Approved vaccination against childhood diseases is safe and effective, or so the Public Health Agency of Canada tells us (http://www.phac-aspc.gc.ca/im/safety-securite-eng.php). The scientific evidence, the Agency says, is overwhelming. Were Canadian parents to stop having their children vaccinated routinely, rates of morbidity, disability, and death among children would increase dramatically.
Now if it’s true that childhood vaccination saves lives and doesn’t damage children, then anyone who creates opposition to vaccination is putting children at risk of harm. That’s especially the case for anyone speaking from a position of authority.
And yet, now and then, a university professor will raise critical questions about routine vaccination. Three examples in just the past couple years are Melody Torcolacci, an instructor in kinesiology and health studies at Queen’s University, Christopher Shaw, a neuroscientist at the University of British Columbia, and Beth Landau-Halpern, a health studies instructor at the University of Toronto Scarborough. Each of these professors has at least left the impression that the jury is still out on the question of vaccine safety.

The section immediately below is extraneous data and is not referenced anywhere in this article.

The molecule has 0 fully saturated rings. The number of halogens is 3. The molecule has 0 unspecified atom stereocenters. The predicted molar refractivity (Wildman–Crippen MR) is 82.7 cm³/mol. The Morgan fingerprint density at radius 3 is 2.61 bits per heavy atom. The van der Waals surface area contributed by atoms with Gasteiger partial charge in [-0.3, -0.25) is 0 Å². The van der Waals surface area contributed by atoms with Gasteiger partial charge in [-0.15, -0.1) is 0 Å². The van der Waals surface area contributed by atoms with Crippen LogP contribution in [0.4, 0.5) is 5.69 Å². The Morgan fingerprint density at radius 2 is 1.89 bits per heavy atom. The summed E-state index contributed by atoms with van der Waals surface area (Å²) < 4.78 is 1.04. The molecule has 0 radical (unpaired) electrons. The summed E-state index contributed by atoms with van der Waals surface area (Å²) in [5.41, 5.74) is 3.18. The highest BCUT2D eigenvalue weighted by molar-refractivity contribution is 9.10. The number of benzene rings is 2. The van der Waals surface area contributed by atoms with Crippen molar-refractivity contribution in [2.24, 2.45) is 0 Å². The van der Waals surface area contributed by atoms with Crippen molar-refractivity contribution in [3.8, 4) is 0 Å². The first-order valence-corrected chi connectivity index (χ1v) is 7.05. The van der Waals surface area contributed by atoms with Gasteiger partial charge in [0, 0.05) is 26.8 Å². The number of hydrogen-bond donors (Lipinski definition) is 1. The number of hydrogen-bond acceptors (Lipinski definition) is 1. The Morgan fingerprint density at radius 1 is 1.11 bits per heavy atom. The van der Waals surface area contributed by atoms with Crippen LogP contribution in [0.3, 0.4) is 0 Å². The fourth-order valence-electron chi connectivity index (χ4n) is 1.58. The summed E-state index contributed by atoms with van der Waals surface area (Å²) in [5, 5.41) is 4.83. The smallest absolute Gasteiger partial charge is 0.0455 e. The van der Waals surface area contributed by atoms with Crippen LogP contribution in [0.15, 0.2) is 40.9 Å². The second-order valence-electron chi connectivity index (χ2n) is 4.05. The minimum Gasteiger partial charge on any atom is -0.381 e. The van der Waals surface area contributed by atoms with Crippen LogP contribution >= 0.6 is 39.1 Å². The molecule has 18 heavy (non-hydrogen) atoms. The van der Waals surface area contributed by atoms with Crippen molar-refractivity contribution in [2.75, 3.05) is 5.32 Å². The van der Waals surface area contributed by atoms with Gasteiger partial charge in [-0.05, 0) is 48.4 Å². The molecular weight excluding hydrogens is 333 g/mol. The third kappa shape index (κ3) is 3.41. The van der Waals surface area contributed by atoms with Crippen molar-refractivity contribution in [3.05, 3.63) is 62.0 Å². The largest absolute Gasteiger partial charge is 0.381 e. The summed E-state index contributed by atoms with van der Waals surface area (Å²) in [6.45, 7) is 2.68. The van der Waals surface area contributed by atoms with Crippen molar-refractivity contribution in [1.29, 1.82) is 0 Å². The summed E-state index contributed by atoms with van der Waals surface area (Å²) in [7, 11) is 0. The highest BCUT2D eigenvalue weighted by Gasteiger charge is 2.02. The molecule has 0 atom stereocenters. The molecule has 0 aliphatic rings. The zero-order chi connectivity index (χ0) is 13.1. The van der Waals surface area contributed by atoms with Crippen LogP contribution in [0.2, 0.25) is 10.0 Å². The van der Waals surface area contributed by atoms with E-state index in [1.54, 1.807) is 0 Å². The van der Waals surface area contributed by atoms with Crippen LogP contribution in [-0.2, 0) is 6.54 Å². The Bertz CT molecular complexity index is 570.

Should professors be free to speak against routine childhood vaccination? Professors who enjoy robust academic freedom certainly are. They are free to draw from research whatever conclusions they wish, to speak those conclusions publicly, to advocate for policy in light of them, and to teach them to their students. They are free to do so even when their conclusions are false.
Nonetheless, since sowing doubt about vaccination puts children at risk of harm, perhaps it would be best that professors didn’t enjoy robust academic freedom.
The alternative to robust academic freedom isn’t no academic freedom at all, but, rather, limited academic freedom. Claims within the boundaries of limited freedom may be taught and publicly promulgated, but those beyond it may not. Boundaries are created by the scientific consensus regarding a matter. Issues the consensus says are alive are within bounds, and researchers may say and teach what they want with regard to them. Where science has settled an issue, though, to speak in opposition is to step out of bounds. Professional organizations, deans of science, and university departments of science must be granted the means to force renegades back in bounds and to remove from the university the reprobates.
Since, then, the science regarding childhood vaccination is, as we’ve been told, settled, professors who enjoy only limited academic freedom may not question vaccination publicly. The same goes for climate change, intelligent design, racialist views of intelligence or ability, and many others. Universities have no responsibility to protect those who would disseminate views science says are false. On the contrary—especially when the false views are also pernicious.